I’ve been thinking about this quite a lot lately. Have you read the stories about the authors who had Eureka moments, ditched the day job, wrote a book and became a bestseller in the space of a year, without ever seeming to break a sweat about being able to buy a loaf of bread? I have. E. Lynn Harris. Tyler Perry. Zane. Emily Griffin. They all threw in the towel on the 9-to-5 at some point, and went on to become bestsellers in short order. Well, that’s what the book blurb seems to be saying, right?
Well, not really. If you look a little more closely, you’ll discover that most of them went through their own personal periods of financial wilderness pre-bestseller. It tended to happen shortly after the point that they surrendered the emotionally draining day-job they didn’t enjoy, and went after the writing dream – full-time. A few euphoric months later, when six months of savings has proven more fleeting than an ice-cube in hell, some of us have wondered whether telling the good job to go f*** itself, was well and truly worth it.
It’s a fact of life that writers tend to have to sustain themselves while they write. I have tried the unplanned ‘ditch-it-all-and-try-to-live-by-your-pen’ approach after the Eureka moment. Alas, several mind-numbing part-time jobs in retail later, all I wanted was a decent salary, never mind a decent manuscript! I could hardly concentrate on my writing, because I was so busy trying to figure out how to sustain myself and my family.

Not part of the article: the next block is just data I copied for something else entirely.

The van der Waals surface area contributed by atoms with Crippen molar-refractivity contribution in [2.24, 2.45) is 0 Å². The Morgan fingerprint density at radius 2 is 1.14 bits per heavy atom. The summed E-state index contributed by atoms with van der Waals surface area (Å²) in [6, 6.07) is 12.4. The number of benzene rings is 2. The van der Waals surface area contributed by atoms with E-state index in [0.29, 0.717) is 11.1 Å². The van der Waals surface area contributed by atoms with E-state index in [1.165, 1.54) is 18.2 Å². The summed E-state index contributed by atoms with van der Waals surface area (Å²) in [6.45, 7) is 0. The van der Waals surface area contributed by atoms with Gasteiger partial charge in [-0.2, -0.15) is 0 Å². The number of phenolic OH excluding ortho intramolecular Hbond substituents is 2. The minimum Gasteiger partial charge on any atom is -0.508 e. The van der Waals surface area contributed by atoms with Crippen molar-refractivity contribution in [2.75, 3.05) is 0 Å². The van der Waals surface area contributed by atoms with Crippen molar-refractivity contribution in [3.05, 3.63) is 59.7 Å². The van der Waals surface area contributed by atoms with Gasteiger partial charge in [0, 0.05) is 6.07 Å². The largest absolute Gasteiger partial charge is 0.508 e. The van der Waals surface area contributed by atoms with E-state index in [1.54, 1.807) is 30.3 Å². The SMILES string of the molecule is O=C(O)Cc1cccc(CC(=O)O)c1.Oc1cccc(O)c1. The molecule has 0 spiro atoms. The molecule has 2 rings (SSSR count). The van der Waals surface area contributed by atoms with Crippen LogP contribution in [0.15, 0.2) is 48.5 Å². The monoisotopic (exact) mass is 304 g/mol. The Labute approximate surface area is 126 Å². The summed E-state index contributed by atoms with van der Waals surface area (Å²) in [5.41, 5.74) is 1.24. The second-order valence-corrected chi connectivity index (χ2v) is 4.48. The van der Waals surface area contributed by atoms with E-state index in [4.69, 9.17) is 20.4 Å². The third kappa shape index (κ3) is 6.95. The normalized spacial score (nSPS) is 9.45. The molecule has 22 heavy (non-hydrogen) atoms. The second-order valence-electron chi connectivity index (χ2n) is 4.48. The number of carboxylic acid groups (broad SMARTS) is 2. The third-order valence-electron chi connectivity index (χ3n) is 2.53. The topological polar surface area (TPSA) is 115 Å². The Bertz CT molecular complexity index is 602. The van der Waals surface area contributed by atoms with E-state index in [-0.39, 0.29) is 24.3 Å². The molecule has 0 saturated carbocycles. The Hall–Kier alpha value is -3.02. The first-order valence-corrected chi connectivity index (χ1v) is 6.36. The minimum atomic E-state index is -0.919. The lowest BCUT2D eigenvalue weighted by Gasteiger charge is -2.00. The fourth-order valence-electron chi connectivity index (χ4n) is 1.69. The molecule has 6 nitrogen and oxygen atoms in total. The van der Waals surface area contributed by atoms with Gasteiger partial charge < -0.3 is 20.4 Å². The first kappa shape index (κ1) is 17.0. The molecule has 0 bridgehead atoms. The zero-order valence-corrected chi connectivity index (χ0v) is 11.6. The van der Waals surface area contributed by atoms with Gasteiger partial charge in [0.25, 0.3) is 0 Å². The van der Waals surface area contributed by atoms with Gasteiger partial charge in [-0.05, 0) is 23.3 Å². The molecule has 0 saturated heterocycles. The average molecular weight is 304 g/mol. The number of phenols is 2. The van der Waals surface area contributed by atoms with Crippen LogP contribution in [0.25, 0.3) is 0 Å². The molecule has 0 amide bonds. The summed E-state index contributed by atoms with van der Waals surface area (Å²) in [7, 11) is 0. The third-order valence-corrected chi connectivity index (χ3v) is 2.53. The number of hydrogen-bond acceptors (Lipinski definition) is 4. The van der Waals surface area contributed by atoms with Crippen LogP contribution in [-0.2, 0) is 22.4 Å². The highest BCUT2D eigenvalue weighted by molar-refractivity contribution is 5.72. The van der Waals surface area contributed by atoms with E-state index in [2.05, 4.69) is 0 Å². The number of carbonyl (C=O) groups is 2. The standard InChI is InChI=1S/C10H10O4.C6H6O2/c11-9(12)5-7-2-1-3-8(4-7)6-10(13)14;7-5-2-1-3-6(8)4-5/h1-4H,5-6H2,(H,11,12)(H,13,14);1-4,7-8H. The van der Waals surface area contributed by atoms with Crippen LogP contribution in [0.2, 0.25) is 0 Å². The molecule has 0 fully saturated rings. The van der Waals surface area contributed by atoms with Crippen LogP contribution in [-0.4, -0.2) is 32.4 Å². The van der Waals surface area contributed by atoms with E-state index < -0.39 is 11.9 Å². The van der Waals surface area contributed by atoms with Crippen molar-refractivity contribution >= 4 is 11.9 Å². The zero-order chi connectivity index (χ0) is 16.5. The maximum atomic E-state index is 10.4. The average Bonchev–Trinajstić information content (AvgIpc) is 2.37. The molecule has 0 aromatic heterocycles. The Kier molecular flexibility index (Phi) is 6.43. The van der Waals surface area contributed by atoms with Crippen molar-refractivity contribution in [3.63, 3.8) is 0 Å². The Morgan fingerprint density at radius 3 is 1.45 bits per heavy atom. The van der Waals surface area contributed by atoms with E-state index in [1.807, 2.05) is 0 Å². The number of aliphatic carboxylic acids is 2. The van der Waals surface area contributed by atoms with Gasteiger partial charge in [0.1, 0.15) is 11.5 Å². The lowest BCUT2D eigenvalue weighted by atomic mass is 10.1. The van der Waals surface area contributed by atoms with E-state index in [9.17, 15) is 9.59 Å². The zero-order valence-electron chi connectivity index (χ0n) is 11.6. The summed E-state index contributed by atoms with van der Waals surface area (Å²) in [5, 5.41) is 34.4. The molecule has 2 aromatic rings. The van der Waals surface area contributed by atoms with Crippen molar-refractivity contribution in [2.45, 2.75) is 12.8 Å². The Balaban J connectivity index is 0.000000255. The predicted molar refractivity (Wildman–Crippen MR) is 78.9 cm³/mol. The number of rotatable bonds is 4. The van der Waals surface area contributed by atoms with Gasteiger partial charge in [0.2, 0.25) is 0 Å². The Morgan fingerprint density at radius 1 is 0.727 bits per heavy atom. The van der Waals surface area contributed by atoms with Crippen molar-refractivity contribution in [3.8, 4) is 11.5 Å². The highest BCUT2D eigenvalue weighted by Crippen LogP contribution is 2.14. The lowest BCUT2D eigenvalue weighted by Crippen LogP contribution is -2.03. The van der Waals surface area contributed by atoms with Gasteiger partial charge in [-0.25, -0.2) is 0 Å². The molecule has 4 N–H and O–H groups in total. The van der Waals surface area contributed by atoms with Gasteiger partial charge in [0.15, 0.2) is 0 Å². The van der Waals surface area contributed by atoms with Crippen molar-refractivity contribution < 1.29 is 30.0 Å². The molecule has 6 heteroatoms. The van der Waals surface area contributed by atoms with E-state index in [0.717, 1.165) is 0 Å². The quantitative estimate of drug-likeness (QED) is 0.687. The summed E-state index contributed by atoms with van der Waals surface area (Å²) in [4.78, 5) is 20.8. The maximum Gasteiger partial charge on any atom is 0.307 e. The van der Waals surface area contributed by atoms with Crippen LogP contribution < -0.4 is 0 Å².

So I backed up, and went back to the high-flying career. Got money. Had no time to write. Was miserable.
And then I ditched the day job again.
Are you beginning to see a pattern here?
I’m still in the pre-bestseller period of my writing life (just barely!) but I thought I’d share with you guys my few tips for finding a soft place to land when you’ve had it up to here with the day-job:
1. PLAN! PLAN! PLAN SOME MORE! I had to put that part in caps, guys. Give planning your transition to a full-time writing career at least as much time as you gave planning the one you’re in now. Accept that the process might take years. If you’re a college grad., I’ll wager that you looked at a number of colleges, did your research about costs and funding, completed your programme, applied for jobs and figured out how you’d live until you got one. Why do you think that transitioning to a writing career can happen on a wing and a prayer?
2. Face Your Finances: If you want to leave a steady income to pursue a dream that may take a while to pay you, you’ll need to be realistic about how you’re going to live until you can earn a living from your writing. Cut back on your spending and double up on your saving until you’re sure that you can live without a salary for at least a year before you make the move. Do you have a mortgage or family requiring a significant financial outlay each month? How will you handle that? Can you move back in with your parents for a year? Use one car instead of two? Take the bus or bike it instead of the train? Anything that is going to help you to cut back on expenditure and save money is worth considering. If you’re neck-deep in debt, this may not be the time to make the jump.